In the original article below, Theo Epstein states that the Cubs just couldn’t compete financially with the Boston Red Sox to obtain free agent pitcher David Price, who signed a 7-year, $217 million contract last week. We now know what the Cubs offer was, according to sources that spoke to 670 The Score’s Bruce Levine.
It’s also being reported that the Cubs offer to Jeff Samardzija, who on Saturday signed a 5-year, $90 million contract with the San Francisco Giants, was the same $18 million per season, but the length of the contract wasn’t as long.
Free agency in Major League Baseball is in full swing and the market, especially in the pitching department, is currently providing some of the biggest contracts we’ve ever seen. Zach Greinke, once being pursued by the Chicago Cubs, shocked the world and signed with the Arizona Diamondbacks to the tune of 6 years and $206 million. The $34.3 million average yearly salary is now the highest in MLB history. Miguel Cabrera once held that distinction at $31 million, which was tied earlier this week by yet another pitcher that the Cubs were thought to perhaps have a chance of signing, David Price, who signed a 7-year, $217 million contract with the Boston Red Sox.
I’m not here to rehash the interest that Price had in Chicago and his former relationship with Joe Maddon, as we’ve already been down that road, and the Cubs were apparently never really in the conversation for Price anyway. President of Baseball Operations, Theo Epstein, spoke out on Friday on how everything played out.
“We had a lot of interest in David, and I think the Cubs are certainly one of the organizations he could have seen himself with. But the Red Sox were aggressive and signed him and they got themselves a great pitcher. I wish him success there. Obviously, it was a big contract and they’re a little bit more fully developed and fully realized from a payroll standpoint now – and it’s a place we hope to be in several years. Right now, we just couldn’t compete at that level.”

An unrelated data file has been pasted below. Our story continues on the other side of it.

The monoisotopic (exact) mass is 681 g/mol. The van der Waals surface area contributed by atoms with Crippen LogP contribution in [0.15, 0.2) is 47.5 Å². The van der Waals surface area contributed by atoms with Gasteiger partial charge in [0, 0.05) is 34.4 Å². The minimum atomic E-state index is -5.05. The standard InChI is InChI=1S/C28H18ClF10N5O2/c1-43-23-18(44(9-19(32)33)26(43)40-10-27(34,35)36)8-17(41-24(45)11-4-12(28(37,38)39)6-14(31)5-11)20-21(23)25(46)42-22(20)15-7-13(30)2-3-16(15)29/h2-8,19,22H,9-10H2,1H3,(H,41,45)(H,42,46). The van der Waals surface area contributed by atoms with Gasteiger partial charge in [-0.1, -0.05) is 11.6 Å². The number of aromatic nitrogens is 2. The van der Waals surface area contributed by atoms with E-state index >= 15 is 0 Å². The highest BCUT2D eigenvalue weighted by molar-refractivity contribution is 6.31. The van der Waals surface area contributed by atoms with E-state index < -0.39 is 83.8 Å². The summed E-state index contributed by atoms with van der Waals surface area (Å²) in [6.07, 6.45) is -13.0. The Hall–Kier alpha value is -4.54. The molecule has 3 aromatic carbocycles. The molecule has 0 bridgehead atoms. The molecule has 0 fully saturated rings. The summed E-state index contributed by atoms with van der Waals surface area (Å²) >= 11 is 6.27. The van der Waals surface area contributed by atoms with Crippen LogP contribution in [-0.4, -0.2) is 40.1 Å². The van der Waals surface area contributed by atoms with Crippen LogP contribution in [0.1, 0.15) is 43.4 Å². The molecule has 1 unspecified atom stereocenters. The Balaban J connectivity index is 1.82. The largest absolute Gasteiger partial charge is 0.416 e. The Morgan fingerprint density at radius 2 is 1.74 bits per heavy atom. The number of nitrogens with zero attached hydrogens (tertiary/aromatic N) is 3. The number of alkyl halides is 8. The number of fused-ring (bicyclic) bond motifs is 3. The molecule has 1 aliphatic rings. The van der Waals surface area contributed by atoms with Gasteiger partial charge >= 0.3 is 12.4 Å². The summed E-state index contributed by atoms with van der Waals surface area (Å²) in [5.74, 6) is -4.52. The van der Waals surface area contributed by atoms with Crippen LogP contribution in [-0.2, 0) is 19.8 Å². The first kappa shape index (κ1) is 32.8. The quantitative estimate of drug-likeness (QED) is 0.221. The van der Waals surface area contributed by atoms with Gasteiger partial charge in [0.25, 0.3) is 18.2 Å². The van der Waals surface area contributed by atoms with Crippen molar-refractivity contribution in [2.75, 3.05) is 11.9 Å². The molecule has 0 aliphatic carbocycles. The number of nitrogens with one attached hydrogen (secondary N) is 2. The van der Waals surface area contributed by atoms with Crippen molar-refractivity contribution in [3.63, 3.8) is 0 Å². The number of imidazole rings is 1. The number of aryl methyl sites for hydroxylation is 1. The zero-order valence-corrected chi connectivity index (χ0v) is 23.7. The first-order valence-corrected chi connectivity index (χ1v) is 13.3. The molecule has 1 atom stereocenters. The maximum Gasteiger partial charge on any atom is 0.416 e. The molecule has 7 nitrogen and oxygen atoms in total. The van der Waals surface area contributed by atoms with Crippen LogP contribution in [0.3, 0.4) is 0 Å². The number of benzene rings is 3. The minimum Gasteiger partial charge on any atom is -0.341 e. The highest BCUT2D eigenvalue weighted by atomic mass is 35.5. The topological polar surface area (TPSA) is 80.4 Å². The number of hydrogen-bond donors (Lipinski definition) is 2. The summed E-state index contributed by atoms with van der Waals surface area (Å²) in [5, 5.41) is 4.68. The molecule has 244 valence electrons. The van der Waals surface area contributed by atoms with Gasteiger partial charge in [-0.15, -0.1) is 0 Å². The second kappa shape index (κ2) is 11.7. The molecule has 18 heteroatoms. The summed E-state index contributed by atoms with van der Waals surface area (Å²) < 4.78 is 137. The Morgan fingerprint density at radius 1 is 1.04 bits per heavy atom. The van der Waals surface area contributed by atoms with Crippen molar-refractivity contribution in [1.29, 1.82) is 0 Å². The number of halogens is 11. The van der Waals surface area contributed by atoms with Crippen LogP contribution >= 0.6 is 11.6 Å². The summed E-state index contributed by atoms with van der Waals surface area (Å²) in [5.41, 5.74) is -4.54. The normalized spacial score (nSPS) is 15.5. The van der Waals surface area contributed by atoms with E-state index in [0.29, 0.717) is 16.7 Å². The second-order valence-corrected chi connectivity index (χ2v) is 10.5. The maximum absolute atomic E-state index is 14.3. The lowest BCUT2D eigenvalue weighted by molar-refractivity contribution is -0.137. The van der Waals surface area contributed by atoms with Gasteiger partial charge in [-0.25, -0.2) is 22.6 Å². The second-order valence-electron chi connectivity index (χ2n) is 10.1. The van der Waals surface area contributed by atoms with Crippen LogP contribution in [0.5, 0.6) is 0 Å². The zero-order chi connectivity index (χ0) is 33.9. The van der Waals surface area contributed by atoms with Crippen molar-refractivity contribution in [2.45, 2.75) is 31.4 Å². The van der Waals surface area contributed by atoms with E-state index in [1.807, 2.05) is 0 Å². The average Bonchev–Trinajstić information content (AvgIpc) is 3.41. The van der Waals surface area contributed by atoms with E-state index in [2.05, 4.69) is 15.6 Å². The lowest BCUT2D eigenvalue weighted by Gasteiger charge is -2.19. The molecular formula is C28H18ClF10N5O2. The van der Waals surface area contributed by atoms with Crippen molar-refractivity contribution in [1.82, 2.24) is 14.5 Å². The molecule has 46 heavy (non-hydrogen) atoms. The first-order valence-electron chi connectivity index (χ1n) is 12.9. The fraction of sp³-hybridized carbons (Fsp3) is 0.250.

I guess it really was that simple. The Red Sox were willing to pay a 31-year-old guy $31 million per year and the Cubs weren’t. Honestly, I’m not even upset with it. Would it have been nice to add David Price to the staff? Sure, but at that price, especially with the disappointing year the Cubs just got from Jon Lester and his high-priced contract, no thanks. At some point down the road here, the Cubs will have more money to spend, what with the TV deals they’re working on and some lingering restrictions from the Ricketts family buying the team going away, but they’re going to need that money to keep guys like Kris Bryant once those rookie contracts expire.
The Cubs have already moved on, signing John Lackey to a two-year contract, and Epstein seems poised and ready to go for the winter meetings, which get underway tomorrow in Nashville.
“I still think we can do plenty of things that are going to help our club in 2016 and beyond. “And do things that make sense for us. That type of commitment made sense for them and they got themselves a heck of a pitcher. We’re going to focus on the plenty of options out there that make sense for us.”
We’ll certainly be keeping an eye on the winter meetings, and we’ll be updating all the transactions that happen, so be sure to check back with Sports Mockery for all the latest news and rumors.